Covenant United Methodist Church

Changing Lives with Jesus

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Covenant Caller Vol. 9, no. 4

April 1, 2017

I believe in . . . the resurrection of the body and the life everlasting. Amen.

- Excerpts from The Apostles’ Creed

Wow, what a statement! The last line of The Apostles’ Creed is a powerful statement of faith. Faith, mind you, just faith. There is no absolute proof that such a statement is true. We do not have faithful individuals from the ancient past who have returned to earth today to witness the truth of life everlasting. All we have is the collected writings of the early church leaders, testimony from believers, and maybe our own unexplainable spiritual or mystic encounters.

While this last line of the Creed has no proof, it is indeed at the heart of the message Jesus preached. He preached that, “God so loved the world that he gave his only Son, so that everyone who believes in him may not perish but may have eternal life. Indeed, God did not send the Son into the world to condemn the world, but in order that the world might be saved through him.” (John 3:16-17)

Life everlasting! That is the promise of Jesus Christ. Either it is true, or Christianity is a sham and Jesus is a liar. If Jesus is a liar, Paul would be right in his assessment that “we are of all people most to be pitied,” if it is not true.

I believe

But it is true!

While I cannot offer absolute proof of the truth of the Creed, I can, without hesitation, say I believe. My belief is based on both the witness of people I love and on personal spiritual or mystic encounters I have had with God. There have been too many instances in my life where I have seen God in action to not believe. Indeed I believe the testimony of the Bible is true.

Do you believe? Do you trust the promises of God made through Jesus Christ? I pray that you do and that you do sincerely.

If you are having trouble believing, ask God for help. Pray for a revelation, study the scriptures, and engage in Christian conversation with believers. One of the greatest resources of the faith is small group study, a study group where you can safely ask your questions, express your doubts and still be accepted by believers.

This Easter give yourself the gift of faith by surrounding yourself with people who care enough about you to listen to you, share their faith, and encourage you in yours. This Easter receive the gift God wants to give: the gift of faith that the promises of Jesus are true.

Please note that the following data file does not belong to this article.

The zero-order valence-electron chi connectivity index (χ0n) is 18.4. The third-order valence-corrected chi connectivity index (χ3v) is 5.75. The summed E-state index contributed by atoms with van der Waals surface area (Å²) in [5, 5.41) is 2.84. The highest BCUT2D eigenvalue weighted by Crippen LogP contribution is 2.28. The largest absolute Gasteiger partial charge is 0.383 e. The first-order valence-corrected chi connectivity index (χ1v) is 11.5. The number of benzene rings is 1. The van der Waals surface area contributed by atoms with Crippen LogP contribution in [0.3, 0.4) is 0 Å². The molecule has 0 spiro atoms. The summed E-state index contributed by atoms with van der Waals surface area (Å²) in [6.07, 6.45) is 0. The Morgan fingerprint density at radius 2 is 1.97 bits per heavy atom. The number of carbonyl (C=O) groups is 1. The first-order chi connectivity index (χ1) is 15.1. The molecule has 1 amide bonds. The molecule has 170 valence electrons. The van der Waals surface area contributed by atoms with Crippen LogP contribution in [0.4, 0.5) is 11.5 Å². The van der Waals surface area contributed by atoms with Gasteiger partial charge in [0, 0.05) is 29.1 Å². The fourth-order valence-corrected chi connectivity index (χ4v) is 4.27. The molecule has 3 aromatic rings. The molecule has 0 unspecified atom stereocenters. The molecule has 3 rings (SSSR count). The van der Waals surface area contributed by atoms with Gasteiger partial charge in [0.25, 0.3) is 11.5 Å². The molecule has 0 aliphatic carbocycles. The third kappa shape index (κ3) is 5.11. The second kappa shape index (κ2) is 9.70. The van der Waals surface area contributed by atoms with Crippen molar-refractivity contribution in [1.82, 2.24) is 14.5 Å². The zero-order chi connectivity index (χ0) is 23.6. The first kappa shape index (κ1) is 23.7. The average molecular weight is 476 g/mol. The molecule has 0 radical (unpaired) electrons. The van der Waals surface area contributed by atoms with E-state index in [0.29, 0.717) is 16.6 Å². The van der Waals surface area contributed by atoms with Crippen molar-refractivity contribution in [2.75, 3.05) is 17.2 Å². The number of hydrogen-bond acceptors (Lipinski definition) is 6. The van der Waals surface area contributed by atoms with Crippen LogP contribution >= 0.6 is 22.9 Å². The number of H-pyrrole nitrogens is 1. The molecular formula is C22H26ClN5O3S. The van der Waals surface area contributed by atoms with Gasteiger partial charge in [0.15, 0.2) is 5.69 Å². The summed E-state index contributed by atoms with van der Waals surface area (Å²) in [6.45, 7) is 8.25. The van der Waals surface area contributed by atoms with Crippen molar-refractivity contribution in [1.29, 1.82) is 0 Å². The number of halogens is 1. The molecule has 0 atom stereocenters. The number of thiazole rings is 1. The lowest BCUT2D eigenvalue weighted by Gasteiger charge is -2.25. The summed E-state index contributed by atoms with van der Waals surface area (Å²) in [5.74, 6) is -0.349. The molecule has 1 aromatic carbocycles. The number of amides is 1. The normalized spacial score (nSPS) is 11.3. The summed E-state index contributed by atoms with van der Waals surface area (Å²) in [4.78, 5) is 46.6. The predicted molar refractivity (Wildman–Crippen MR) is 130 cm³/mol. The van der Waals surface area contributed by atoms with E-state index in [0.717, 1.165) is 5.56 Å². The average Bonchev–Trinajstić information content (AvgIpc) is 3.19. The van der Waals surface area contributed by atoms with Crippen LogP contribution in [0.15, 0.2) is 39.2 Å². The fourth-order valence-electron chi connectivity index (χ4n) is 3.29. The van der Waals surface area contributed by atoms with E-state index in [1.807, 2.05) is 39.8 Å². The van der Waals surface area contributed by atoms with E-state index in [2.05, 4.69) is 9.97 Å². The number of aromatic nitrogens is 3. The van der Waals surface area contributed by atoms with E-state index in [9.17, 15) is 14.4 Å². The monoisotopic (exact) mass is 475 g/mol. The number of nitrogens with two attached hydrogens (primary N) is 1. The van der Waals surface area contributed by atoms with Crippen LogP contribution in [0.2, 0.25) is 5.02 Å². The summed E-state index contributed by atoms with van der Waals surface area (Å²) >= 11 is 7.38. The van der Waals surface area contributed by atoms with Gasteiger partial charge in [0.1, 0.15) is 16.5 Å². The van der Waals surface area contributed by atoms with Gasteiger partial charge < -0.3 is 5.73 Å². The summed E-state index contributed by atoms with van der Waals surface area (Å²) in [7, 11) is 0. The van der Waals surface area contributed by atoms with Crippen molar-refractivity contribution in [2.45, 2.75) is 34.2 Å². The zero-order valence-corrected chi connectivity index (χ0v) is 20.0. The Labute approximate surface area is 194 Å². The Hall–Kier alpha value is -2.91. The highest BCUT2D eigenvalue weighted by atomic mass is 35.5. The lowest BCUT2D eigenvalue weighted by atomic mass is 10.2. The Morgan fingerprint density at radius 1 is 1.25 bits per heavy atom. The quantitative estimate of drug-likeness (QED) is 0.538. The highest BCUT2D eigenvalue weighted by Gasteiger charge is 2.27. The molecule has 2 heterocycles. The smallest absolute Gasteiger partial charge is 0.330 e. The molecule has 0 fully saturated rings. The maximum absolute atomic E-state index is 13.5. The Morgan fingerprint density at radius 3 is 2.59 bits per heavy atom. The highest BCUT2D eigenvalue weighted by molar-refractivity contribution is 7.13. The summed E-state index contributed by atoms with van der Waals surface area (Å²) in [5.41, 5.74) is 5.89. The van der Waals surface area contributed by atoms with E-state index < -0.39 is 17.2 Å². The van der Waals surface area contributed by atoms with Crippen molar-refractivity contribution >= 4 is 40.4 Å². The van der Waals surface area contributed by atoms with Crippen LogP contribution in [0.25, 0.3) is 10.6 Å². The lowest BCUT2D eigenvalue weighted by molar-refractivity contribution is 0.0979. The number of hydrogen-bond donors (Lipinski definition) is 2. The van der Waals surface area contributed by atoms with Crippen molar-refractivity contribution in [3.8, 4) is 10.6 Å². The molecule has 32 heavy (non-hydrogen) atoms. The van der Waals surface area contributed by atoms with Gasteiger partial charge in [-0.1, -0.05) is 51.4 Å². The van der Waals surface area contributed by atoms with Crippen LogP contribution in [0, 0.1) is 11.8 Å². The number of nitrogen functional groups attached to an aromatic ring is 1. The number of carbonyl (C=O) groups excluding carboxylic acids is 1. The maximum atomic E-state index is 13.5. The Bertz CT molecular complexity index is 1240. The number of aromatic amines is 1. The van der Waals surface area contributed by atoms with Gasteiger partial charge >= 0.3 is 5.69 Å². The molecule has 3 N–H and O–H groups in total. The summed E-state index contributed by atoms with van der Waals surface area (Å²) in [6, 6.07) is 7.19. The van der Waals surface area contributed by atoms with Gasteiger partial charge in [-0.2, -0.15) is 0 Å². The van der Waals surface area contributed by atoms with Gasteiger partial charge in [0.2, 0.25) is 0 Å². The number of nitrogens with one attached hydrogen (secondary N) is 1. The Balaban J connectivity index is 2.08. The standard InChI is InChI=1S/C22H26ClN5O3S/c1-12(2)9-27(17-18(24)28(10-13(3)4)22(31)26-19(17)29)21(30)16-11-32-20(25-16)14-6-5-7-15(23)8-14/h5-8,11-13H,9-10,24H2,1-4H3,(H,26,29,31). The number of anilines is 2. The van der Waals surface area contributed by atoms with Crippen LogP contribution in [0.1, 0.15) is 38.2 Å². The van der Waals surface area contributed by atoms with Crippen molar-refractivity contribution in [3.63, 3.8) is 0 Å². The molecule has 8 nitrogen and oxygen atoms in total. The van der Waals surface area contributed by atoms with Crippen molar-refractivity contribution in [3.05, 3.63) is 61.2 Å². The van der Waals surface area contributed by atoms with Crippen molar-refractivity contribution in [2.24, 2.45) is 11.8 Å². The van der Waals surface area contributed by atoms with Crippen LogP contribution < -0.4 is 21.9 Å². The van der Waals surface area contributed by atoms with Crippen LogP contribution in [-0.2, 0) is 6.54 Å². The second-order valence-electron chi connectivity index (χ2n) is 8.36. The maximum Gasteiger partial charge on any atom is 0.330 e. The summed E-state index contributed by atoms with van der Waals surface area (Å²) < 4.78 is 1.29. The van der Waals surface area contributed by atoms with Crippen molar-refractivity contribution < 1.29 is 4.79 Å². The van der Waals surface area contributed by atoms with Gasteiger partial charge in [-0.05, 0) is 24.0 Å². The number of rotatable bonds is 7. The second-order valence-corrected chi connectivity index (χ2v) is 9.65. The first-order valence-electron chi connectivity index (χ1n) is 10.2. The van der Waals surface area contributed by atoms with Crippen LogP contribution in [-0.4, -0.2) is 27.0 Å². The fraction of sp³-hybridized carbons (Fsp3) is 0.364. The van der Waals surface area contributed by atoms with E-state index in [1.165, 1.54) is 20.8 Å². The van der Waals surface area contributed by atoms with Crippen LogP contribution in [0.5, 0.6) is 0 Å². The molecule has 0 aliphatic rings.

Grace & Peace,
Pastor Jim

Previous Callers

May 1, 2017

A few weeks ago, as the first service was ending and people were saying their hellos and goodbyes at the door to Wesley Hall, I was handed a prayer card.  The card had obviously been filled out by a young child.  Under the “Joys and Thanksgivings” section the child had written, “I love you God.”  Well, actually it read, “I love you Gob,” but I assumed the “d” was written backwards as children sometimes do.  There we also names written under the “Concerns” section and the child included their name along with the name of a sibling.

At the second service, two children listened to the words of our opening hymn and took them seriously.  The hymn was Lord of the Dance and the children danced.  In that same service I began the children’s moment by asking, “How do we send a message to Jesus?”  Without hesitation the answer came, “Pray.”  Well, I guess I didn’t need to teach that message to the kids!


April 1, 2017

I believe in . . . the resurrection of the body and the life everlasting. Amen.

- Excerpts from The Apostles’ Creed

Wow, what a statement! The last line of The Apostles’ Creed is a powerful statement of faith. Faith, mind you, just faith. There is no absolute proof that such a statement is true. We do not have faithful individuals from the ancient past who have returned to earth today to witness the truth of life everlasting. All we have is the collected writings of the early church leaders, testimony from believers, and maybe our own unexplainable spiritual or mystic encounters.


March 1, 2017

In Jeopardy style, the answer is, “Nature abhors a vacuum.” And the question is, “Why doesn’t fasting make a lasting difference in most people’s spiritual life?”

During the 40 days of Lent, it is a tradition to give up something for the season. Sometimes it is a food item we enjoy, but blame for our weight problem, so we claim to give up chocolate, or pie, or cake as a spiritual discipline, when we really want to lose weight. At times we try to use Lent to work on breaking a bad habit by pledging to give up something like swearing, cigarettes, or road rage for the season, in the hope it will last beyond the few weeks of Lent. But the reality is it doesn’t really work! Usually we are back to our familiar behaviors well before the Lenten season is complete. Why? Because our spiritual life, like nature, abhors a vacuum!


February 1, 2017

February can be a cold and snowy month. Despite its being the shortest month of the year, more snow falls and accumulates in February than any other month! Unless you are going skiing or snowboarding, that’s a dreary thought. But February is also supposed to be a warm month, the month we celebrate the warmth of love, the month we celebrate Valentine’s Day.

Valentine’s Day, or more formally Saint Valentine’s Day, has evolved over the years from a traditional feast day celebrating the life of the martyred St. Valentine to a day of romance, roses, and chocolate. But, it wasn’t always that way.

Saint Valentine may have been as many as three different people active in the life of the early church. While all expressed love, none was particularly known for romantic love or in Greek “eros” love. Instead, they were known for serving the downtrodden, the oppressed, and the outcast.